Also in Burton Bradstock you’ll also find The Seaside Boarding House with restaurant and bar. It has an open air terrace overlooking Lyme Bay. Menus have a local seafood bias, and you can pop in for breakfast or afternoon tea too. We’ve not been there ourselves yet but a cliff walk from the cottage for a cream tea is definitely on the to-do list, and deserved after that East Cliff climb.
In 2017 the Hive Beach Company turned it’s attention to another venue a little further down the coast in West Bexington. Taking on the slightly shabby cafe on the beach there, they have transformed it into The Club House. Already awarded an AA Rosette for culinary excellence, a Western Daily Press review (April 2018) describes it as “a genuinely exciting discovery.” It’s a new entry in The Good Food Guide 2019.
The Crab House Café, with a beach shack feel, serves fish and seafood landed along the coast within 40 miles, including oysters from their own beds. Roughly 40 minutes drive from the cottage, it’s at the eastern end of Chesil Beach at the entrance to the Portland causeway. Sun hats provided! Book ahead.
Brassica has a lovely location in Beaminster’s historic market square. It features on Sunday Times’ Top 100 Restaurants list. Excellent reviews describe a cheerful dining room and food as delicious, interesting and local, with a Mediterranean influence. The menu changes daily with a choice of five starters, five mains and five desserts.
We’ve never been there ourselves but The Ollerod, also in Bedminster, looks lovely and has a walled garden and a covered and heated terrace.
Walk west along the Coast Path and visit The Anchor at Seatown right on the coast. Carry your drink up to the terrace at the side of the pub to sit and sip with one of the best beer garden views in the country. It has been winning lots of awards recently. VisitEngland named it England’s finest pub. It also won Dorset’s best pub in the National Pub and Bar Awards in 2017 and 2018 and Dorset Magazine awarded it best pub of the year 2017 too.
Between March and October you may decide to divert off the coastal path. Between Eype and Seatown follow the signs for a short walk inland to Downhouse Farm. This garden cafe, with wide views of the coast, uses their own organic meats, herbs and veggies alongside other local produce to serve breakfasts and lunches, cream teas and homemade cake. You can drive there but walking makes you feel you’ve earned it.
If you fancy pushing the boat out (not literally) in Lyme Regis, eat at Mark Hix’s The Oyster & Fish House, with panoramic views over the bay. Serving local produce, fish and seafood caught off the Dorset coast, often from Lyme Bay itself.
An interesting choice is The Avenue Restaurant based at Weymouth College. Mark Hix works with the college, supporting the full-time students who cover all tasks in the kitchen and front of house. Book a table if you are after top quality food at a very good value. The restaurant is only open certain days during term time, check the website.
Discover freshness and flavour, support the local economy and cut food miles by using local produce. Farm shops abound in the winding lanes of the county. The nearest is Washingpool Farm, just outside Bridport, with over 80 acres of working farmland. Their farm shop sells their own vegetables, meats, and ready meals plus a large selection of food and drink from local suppliers. You may recognise it as Lenny Henry’s farm shop in Broadchurch season 3.
Alternatively drive 10 minutes west along the A35 to Morcombelake to visit Felicity’s Farm Shop, a family-run business with great views. They sell a range of local foods and there is a take-away kitchen selling breakfast and lunch, cakes and hot drinks. You can sit outdoors with views over Golden Cap and the sea. Mark Hix’s fish and seafood truck, a converted Chevrolet ambulance, pitches up outside the farm shop selling locally caught wet fish, seafood and by-catch bought direct from the Lyme Bay Fishermen’s Reserve to support the local fishermen (check their Facebook page for times). You’ll also find a Baboo Gelato trailer there.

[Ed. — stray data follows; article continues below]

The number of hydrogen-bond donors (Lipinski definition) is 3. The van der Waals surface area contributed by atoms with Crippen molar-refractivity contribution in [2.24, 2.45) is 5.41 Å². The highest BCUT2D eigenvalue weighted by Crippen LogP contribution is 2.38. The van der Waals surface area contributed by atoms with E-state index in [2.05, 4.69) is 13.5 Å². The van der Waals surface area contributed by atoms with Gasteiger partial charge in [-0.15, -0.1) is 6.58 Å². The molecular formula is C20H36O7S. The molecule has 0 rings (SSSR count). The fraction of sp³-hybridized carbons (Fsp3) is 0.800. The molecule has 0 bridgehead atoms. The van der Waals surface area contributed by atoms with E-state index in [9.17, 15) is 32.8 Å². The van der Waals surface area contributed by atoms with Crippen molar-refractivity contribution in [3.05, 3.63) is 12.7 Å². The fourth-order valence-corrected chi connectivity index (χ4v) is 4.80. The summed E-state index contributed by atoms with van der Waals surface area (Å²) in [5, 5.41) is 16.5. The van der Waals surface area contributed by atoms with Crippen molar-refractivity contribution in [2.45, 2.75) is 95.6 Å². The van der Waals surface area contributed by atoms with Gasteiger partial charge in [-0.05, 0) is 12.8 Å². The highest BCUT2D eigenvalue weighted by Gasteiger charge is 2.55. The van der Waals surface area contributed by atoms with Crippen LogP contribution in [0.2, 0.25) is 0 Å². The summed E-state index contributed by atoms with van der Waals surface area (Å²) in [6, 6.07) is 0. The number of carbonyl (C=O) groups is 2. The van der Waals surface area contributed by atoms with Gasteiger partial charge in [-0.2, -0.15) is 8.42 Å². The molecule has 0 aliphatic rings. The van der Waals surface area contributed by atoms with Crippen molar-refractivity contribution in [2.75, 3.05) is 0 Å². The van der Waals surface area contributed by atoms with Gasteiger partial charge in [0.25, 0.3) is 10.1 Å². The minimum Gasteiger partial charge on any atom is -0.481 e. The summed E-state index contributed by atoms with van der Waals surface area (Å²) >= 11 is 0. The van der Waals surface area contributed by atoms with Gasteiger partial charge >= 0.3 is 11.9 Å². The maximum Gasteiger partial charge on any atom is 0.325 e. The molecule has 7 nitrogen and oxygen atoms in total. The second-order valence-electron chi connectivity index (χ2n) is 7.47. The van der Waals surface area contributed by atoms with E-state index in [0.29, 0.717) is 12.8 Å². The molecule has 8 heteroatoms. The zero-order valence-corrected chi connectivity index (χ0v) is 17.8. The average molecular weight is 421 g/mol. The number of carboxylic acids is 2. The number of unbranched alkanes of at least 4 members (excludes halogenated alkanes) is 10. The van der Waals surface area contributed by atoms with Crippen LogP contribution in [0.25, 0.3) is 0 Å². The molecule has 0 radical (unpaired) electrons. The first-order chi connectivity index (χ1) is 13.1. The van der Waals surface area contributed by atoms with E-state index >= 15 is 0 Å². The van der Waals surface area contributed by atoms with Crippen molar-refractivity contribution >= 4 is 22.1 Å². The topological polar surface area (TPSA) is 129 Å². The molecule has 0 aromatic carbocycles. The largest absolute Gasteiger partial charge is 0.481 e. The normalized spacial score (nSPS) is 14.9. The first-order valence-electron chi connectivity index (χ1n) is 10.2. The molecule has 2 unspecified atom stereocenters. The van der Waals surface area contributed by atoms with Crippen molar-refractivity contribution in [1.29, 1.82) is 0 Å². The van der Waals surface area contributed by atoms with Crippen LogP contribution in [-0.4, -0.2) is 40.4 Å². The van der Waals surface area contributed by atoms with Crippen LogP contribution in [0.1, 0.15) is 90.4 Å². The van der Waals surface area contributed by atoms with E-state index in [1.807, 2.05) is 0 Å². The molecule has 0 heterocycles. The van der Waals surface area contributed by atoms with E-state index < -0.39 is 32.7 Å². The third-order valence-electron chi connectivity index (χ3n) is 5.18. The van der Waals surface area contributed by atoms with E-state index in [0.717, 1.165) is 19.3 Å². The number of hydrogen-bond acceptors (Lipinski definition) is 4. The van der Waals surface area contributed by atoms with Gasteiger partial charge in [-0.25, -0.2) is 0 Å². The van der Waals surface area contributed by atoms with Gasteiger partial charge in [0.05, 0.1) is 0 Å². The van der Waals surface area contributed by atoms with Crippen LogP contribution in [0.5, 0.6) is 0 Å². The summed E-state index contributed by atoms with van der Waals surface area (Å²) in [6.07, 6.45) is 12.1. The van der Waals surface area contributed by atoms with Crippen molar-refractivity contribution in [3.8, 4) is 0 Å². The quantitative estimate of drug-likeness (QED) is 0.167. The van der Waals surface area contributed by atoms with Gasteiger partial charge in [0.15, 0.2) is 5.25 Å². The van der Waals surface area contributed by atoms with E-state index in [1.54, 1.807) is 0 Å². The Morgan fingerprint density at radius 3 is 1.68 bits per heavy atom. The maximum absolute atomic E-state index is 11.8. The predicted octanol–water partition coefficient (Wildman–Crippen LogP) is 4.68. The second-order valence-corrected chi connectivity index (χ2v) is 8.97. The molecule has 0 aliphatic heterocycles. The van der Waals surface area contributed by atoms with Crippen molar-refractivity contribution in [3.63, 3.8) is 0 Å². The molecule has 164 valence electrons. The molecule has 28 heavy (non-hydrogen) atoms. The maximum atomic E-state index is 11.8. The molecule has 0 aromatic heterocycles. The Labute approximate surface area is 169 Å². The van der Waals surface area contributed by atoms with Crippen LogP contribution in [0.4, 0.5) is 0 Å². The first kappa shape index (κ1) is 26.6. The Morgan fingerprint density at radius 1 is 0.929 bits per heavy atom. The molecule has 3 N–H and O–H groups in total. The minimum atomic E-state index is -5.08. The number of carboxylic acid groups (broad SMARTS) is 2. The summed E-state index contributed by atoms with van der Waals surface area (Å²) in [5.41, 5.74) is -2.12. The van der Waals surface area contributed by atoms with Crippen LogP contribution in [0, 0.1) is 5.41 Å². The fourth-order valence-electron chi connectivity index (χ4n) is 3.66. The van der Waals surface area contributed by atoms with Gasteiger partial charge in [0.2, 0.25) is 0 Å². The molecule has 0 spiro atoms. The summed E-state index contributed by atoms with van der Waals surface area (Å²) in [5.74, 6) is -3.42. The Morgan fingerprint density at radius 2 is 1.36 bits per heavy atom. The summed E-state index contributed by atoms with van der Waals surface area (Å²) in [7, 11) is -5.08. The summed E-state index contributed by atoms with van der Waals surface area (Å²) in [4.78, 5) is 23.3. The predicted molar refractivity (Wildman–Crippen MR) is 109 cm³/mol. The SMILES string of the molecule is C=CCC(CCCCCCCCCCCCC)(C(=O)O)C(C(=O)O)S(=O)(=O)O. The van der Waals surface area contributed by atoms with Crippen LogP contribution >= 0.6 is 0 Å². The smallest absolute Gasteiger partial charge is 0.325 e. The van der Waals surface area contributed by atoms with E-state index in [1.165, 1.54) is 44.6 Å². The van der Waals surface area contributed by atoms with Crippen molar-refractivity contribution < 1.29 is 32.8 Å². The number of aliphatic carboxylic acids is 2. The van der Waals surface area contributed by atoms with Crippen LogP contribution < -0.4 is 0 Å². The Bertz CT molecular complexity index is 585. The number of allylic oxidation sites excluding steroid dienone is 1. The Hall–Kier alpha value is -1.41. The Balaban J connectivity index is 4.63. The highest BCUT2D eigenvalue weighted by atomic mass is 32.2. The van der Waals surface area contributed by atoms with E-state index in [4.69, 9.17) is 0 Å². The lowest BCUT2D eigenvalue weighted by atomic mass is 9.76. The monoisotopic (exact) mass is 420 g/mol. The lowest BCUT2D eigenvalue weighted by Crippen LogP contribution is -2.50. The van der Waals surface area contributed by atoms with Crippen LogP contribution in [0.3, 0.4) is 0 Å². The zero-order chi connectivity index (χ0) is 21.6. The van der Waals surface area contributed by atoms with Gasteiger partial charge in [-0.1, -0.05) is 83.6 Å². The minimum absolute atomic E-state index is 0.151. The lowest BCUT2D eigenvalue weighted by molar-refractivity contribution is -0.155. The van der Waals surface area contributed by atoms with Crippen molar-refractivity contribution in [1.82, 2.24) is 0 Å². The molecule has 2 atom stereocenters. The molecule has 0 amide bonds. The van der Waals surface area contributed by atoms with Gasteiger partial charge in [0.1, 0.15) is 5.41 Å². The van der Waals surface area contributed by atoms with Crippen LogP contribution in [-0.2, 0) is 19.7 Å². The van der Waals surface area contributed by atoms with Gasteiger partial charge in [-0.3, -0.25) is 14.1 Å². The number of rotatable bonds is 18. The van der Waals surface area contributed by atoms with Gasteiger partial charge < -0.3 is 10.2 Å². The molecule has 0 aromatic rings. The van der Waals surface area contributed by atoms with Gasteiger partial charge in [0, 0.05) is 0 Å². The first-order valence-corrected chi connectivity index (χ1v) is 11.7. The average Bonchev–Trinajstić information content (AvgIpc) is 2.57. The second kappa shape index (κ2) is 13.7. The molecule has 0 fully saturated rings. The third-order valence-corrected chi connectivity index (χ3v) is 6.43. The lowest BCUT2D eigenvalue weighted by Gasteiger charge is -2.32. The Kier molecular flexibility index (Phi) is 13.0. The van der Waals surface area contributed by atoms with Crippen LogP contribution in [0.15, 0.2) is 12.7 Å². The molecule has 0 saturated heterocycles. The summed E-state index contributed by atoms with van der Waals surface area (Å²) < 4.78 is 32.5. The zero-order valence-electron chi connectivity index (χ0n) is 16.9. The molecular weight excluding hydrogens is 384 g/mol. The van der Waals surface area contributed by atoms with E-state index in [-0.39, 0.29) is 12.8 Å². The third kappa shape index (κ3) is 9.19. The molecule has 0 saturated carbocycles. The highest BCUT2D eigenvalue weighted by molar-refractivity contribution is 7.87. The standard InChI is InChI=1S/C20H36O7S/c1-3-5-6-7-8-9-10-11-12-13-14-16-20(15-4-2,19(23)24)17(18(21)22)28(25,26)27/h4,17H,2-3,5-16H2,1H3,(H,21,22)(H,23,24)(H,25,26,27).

Farmers’ Markets are a great place to buy local produce and chat with farmers, producers and growers. Local farmers’ markets are held in Bridport (second Saturday of the month), Dorchester (fourth Saturday) and Poundbury (first Saturday).
Bridport has the oldest family-run business in English, established in 1515, the butchers RJ Balson & Son.
With boats landing every day, fish is fresh and local at Samways Fishmongers, round the corner in West Bay. Get there in the morning before they sell out.
Palmers Brewery, on the left as you drive from West Bay into Bridport, has a shop, Palmers Wine Store, selling wine and their bottled ale.
When you are in Dorset try a Dorset Knob, a dry biscuit usually eaten with cheese. Moores Biscuits make them, a company based in Bridport and established over 130 years ago. Their Craft Bakery Shop in Morcombelake also has an art gallery.
Palmers Brewery run a two hour tour and tasting. For details and to pre-book please see here.
Less than 20 minutes drive beyond Bridport is Furleigh Estate, a prize winning vineyard and winery. If you’d like to try some English wine you can book a vineyard tour and tasting with them.
Black Cow vodka is the latest local product to win UK plaudits and awards. A Beaminster dairy farmer makes the vodka from grass-fed cows’ milk from his own 250-strong herd. A great bit of diversification. You can visit the vodka distillery at Childhay Manor Farm near Beaminster. Choose between the Black Cow Distillery Experience, which includes a four course meal, or the Black Cow Distillery Tour. For details, times and dates and to book (you can’t just turn up) click here.
Keep an eye out for food festivals across the county. Pick up tips as you watch demonstrations by chefs and experts. Local festivals include the Spring Tide Food Festival at Hive Beach in May, Bridport Food Festival in June and Mark Hix’s Food Rocks festival in Lyme Regis in early September.
Taste some of the UK’s best fish and shellfish at the Dorset Seafood Festival in July. It’s the largest free seafood festival in the country with 100 food stalls lining Weymouth Harbour.